Given Sarah’s situation and severe learning difficulties it was obvious that she didn’t have the required capacity and that any welfare decision should be made in her “best interests”. The question that the home should have considered is whether or not Sarah had sufficient capacity to make the decision to see Fifty Shades of Grey.

Under Section 4 of the Mental Capacity Act 2005 the residents’ home should consult and take the views of:

  • Anyone named by the person as someone to be consulted on the matter in question or on matters of that kind.
  • Anyone engaged in caring for the person or interested in his welfare.
  • Any done of a Lasting Power of Attorney granted by the person.
  • Any deputy appointed for the person by the Court.

I explained to Sarah’s parents that, as she was over 18, if she had capacity then she could make the decision as to whether to see the film herself. However, from what they said it became quite clear that she did not have capacity to make this decision and would be confused by what she would see and may even be upset.

I confirmed to the parents that if Sarah did not have capacity then any welfare decision would need to be made in what would be in her “best interests”.  Under section 4 of the Mental Capacity Act the residents’ home should consult and take the views of:

  1. Anyone named by the person as someone to be consulted on the matter in question or on matters of that kind;
  2. Anyone engaged in caring for the person or interested in his welfare;
  3. Any done of a Lasting Power of Attorney granted by the person; and
  4. Any deputy appointed for the person by the Court.

From this it is clear that Sarah’s parents should have been contacted by the home before considering the film as they had an interest in Sarah’s welfare. On reflection, the residents home subsequently decided that it no longer wished to take residents to see the film.

To prevent this type of situation from occurring again, Sarah’s parents were advised to write to the residents home to inform them that if a difficult decision needed to be made that they should be consulted as they were interested in their daughter’s welfare and that their views needed to be taken into account (according to the Mental Capacity Act).

When determining a person’s capacity to make a decision there are a large number of issues that need to be taken into consideration. It is rarely ever clear cut, and therefore often worthwhile appointing a professional deputy.

One man and his dog

This is a story of how a brain injured man and an unwanted dog became an unlikely but inseparable duo.

Buster the dog - Boyes Turner Court of Protection Team

In July 2004, at the age of 23, Billy was a happy go lucky lad, working hard and planning his next holiday.

During a break from work, Billy was crossing a road in Hayes, Middlesex, to buy a newspaper. As he was crossing the road, a car was travelling at speed in a bus lane undertaking traffic. The driver did not see Billy until it was too late, thereby knocking him down.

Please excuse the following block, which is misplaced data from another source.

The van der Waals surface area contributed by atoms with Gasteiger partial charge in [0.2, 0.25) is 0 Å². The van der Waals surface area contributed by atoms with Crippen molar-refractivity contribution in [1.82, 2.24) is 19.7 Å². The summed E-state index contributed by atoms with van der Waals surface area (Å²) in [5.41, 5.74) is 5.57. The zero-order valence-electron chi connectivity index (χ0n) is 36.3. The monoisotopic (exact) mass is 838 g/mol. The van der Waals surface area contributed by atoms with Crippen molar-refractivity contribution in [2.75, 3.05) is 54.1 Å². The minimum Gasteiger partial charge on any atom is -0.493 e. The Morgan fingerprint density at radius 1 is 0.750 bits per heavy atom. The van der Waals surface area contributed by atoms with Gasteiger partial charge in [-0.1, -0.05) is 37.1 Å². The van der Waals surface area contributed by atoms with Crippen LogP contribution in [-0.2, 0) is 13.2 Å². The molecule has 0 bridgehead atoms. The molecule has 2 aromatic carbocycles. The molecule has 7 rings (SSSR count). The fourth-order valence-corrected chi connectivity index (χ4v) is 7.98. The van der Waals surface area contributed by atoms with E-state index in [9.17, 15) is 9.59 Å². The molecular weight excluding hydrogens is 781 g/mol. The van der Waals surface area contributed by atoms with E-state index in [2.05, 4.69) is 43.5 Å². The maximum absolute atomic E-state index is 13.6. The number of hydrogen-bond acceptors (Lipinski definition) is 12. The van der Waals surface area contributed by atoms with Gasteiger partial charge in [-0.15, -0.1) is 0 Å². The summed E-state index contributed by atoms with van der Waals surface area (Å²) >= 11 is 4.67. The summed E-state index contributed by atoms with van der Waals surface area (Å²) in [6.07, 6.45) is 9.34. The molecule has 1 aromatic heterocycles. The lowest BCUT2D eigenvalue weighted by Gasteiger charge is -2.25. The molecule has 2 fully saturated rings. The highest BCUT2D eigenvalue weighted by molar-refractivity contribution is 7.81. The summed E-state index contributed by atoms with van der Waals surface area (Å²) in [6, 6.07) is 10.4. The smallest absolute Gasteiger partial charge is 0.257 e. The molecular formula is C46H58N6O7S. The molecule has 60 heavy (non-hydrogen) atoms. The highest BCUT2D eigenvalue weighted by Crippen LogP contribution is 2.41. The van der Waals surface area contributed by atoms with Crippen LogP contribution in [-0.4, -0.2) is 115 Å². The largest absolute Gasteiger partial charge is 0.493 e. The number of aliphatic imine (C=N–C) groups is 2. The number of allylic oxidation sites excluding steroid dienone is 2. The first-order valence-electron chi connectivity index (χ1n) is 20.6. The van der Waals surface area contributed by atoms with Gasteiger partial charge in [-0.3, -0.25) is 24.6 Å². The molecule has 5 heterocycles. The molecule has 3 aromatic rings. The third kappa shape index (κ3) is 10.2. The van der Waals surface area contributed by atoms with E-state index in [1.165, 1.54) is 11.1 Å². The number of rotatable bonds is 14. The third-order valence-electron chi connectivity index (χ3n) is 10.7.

As a result of the accident, Billy sustained serious multiple injuries including face and jaw fractures, a collapsed lung, fractured pelvis and severe brain injury. He was airlifted to hospital in London and put on life support in intensive care. The medical team thought that as his brain injury was so severe he was unlikely to survive.

However, much to everyone’s surprise Billy did survive. He underwent intensive rehabilitation and was finally allowed home.  It was only once he went home that his family realised that the brain injury had caused a serious change of personality. Gone was the laid back, reliable and cheerful lad. Instead Billy had behavioural problems, became bad tempered very quickly, and was completely unreliable. As a result of his behavioural difficulties Billy lost his job. This led to him self-harming and becoming depressed. He knew the accident had changed him and was frustrated that nothing he did seemed to change this. This remained the case until he met Buster.

A personal injury claim was pursued on behalf of Billy. As part of his claim, Billy was assessed as not having the mental capacity to manage his property and affairs. The Court of Protection appointed a professional deputy to assist him.

Once the personal injury claim had successfully concluded, Billy found himself with nothing to do each day and got increasingly depressed. His close friend mentioned that she volunteered at a dog rescue centre walking the different dogs and that he might like to go with her. They saw a barking, scary looking dog, which Billy’s friend said she would like to walk. This was Buster. Buster is a cross Staffordshire and English Bull dog.

Billy advised his friend that if she took the scary looking dog out then he would walk behind her, which is exactly what they did. Billy explained that on this first walk Buster was more like a monkey than a dog, as he attacked every tree branch he could.